GED holders in prison read better than those in the household population: Why?

Harlow, Caroline Wolf; Jenkins, H. David; Steurer, Stephen
March 2010
Journal of Correctional Education;Mar2010, Vol. 61 Issue 1, p68
Academic Journal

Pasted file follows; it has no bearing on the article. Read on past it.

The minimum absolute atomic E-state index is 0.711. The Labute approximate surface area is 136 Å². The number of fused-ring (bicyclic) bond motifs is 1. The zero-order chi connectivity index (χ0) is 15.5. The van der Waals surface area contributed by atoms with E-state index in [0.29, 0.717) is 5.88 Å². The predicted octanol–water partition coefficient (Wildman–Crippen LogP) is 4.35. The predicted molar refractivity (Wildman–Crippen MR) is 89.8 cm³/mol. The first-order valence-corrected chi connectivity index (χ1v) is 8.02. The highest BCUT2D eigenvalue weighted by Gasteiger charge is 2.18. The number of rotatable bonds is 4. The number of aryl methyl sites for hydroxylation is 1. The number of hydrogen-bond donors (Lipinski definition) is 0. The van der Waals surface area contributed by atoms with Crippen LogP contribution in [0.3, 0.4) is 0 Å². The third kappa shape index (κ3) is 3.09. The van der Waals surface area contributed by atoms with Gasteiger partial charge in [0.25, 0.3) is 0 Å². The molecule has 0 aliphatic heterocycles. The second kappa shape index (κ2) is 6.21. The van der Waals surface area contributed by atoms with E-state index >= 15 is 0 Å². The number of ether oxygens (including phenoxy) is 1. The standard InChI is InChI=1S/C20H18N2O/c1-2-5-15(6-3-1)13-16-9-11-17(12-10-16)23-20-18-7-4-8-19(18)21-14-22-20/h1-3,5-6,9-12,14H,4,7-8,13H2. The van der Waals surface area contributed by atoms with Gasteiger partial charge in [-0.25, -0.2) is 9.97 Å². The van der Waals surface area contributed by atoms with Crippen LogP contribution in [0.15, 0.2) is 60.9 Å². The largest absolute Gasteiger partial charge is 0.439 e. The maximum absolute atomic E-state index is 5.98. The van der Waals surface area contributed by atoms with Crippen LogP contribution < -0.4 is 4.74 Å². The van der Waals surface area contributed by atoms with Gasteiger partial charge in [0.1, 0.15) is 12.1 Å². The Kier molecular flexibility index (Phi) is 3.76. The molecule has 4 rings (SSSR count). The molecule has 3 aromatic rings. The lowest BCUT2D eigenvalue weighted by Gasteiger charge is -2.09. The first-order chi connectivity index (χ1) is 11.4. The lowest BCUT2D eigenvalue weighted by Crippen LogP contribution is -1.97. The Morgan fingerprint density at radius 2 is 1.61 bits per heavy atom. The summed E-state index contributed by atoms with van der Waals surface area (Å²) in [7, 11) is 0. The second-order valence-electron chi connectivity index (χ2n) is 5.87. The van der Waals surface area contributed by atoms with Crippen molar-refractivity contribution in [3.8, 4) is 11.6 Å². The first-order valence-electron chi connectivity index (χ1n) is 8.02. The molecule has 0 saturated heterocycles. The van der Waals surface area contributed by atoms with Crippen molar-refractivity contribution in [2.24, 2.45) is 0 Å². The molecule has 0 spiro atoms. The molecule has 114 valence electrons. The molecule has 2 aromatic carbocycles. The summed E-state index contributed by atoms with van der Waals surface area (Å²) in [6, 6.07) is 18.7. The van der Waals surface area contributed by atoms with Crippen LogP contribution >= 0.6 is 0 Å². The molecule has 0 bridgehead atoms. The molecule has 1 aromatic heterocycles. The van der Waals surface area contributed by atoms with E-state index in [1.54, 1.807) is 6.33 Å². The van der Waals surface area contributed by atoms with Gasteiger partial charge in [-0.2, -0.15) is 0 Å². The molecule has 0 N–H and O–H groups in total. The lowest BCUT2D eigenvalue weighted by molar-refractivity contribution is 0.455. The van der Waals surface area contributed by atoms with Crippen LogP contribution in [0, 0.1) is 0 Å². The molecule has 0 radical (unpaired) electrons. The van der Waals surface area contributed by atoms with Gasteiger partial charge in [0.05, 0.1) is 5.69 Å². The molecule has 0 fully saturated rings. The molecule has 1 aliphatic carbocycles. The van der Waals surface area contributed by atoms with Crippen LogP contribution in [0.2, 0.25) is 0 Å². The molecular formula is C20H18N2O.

The National Adult Literacy Survey, conducted by the U.S. Department of Education in 1992 and 2003, included federal and state prisoners. One finding of the 2003 survey was that prisoners with a GED scored higher in reading skills than persons in the general population with the equivalent education. In an attempt to explain that unexpected finding, the authors reviewed literature on inmate achievement, conducted a more detailed analysis of the NAAL and GED data bases and surveyed leaders in correctional education regarding incentives for educational participation. Among the prison population, analysts would expect that many groups within the prison population, would be expected to have trouble reading based upon findings of reading literacy in the general population. However, the analysis determined that those in prison who were black, male, learning disabled, spoke a language other than English while young, or never used a library read better than their counterparts in the general population. In addition, blacks in prison read as well as whites in prison. The learning disabled performed at the same level as other inmates. Those who watched several hours of TV daily read as well as those who didn't watch TV Those who did not frequent a library scored the same as frequent library users. Inmates who did not read books, newpapers or magazines frequently read as well as those who did read. Those who didn't use computers scored the same as those who did use computers. Analysis also found that proportionately more inmates than those in the general population reported behaviors thought to be related to higher literacy, such as library use, less television watching, frequent reading, and less computer use than households. Generally, the analysis also supports the research which suggests that prisoners can and do achieve at levels equal to or higher than members of the community. The public policy implication is that investments in correctional education can provide wide social as well as personal benefits for prisoners. A number of studies have associated educational participation and achievement with increased levels of post release employment and lower recidivism.


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